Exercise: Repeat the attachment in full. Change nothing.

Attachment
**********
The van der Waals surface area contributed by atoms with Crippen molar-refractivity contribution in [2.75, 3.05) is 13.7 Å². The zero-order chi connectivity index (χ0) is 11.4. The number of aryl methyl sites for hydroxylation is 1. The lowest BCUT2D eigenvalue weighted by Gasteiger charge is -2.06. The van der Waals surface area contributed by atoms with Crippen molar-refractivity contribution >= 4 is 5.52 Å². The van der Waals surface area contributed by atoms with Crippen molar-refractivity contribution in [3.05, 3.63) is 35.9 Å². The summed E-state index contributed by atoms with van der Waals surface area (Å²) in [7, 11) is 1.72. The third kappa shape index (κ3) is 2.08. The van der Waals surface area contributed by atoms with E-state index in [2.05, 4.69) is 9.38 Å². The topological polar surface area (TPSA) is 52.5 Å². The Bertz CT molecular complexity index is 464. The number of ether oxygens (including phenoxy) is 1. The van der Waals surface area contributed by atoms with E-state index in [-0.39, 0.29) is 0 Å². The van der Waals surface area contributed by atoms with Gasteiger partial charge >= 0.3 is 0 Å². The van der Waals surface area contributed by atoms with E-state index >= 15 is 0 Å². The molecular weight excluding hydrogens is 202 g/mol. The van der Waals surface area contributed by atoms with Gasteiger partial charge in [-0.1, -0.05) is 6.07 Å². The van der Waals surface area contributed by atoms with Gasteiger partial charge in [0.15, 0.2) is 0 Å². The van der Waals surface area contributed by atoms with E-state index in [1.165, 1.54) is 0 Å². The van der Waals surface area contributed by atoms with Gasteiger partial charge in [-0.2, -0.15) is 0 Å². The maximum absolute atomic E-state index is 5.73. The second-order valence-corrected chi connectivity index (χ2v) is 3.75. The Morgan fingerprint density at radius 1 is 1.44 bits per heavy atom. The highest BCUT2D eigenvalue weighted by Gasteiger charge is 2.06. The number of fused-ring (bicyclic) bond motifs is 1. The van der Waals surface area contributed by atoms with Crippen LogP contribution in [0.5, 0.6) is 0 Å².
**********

The van der Waals surface area contributed by atoms with Crippen molar-refractivity contribution in [2.75, 3.05) is 13.7 Å². The zero-order chi connectivity index (χ0) is 11.4. The number of aryl methyl sites for hydroxylation is 1. The lowest BCUT2D eigenvalue weighted by Gasteiger charge is -2.06. The van der Waals surface area contributed by atoms with Crippen molar-refractivity contribution >= 4 is 5.52 Å². The van der Waals surface area contributed by atoms with Crippen molar-refractivity contribution in [3.05, 3.63) is 35.9 Å². The summed E-state index contributed by atoms with van der Waals surface area (Å²) in [7, 11) is 1.72. The third kappa shape index (κ3) is 2.08. The van der Waals surface area contributed by atoms with E-state index in [2.05, 4.69) is 9.38 Å². The topological polar surface area (TPSA) is 52.5 Å². The Bertz CT molecular complexity index is 464. The number of ether oxygens (including phenoxy) is 1. The van der Waals surface area contributed by atoms with E-state index in [-0.39, 0.29) is 0 Å². The van der Waals surface area contributed by atoms with Gasteiger partial charge >= 0.3 is 0 Å². The van der Waals surface area contributed by atoms with E-state index >= 15 is 0 Å². The molecular weight excluding hydrogens is 202 g/mol. The van der Waals surface area contributed by atoms with Gasteiger partial charge in [-0.1, -0.05) is 6.07 Å². The van der Waals surface area contributed by atoms with Gasteiger partial charge in [0.15, 0.2) is 0 Å². The van der Waals surface area contributed by atoms with E-state index in [1.165, 1.54) is 0 Å². The van der Waals surface area contributed by atoms with Gasteiger partial charge in [-0.2, -0.15) is 0 Å². The maximum absolute atomic E-state index is 5.73. The second-order valence-corrected chi connectivity index (χ2v) is 3.75. The Morgan fingerprint density at radius 1 is 1.44 bits per heavy atom. The highest BCUT2D eigenvalue weighted by Gasteiger charge is 2.06. The number of fused-ring (bicyclic) bond motifs is 1. The van der Waals surface area contributed by atoms with Crippen LogP contribution in [0.5, 0.6) is 0 Å².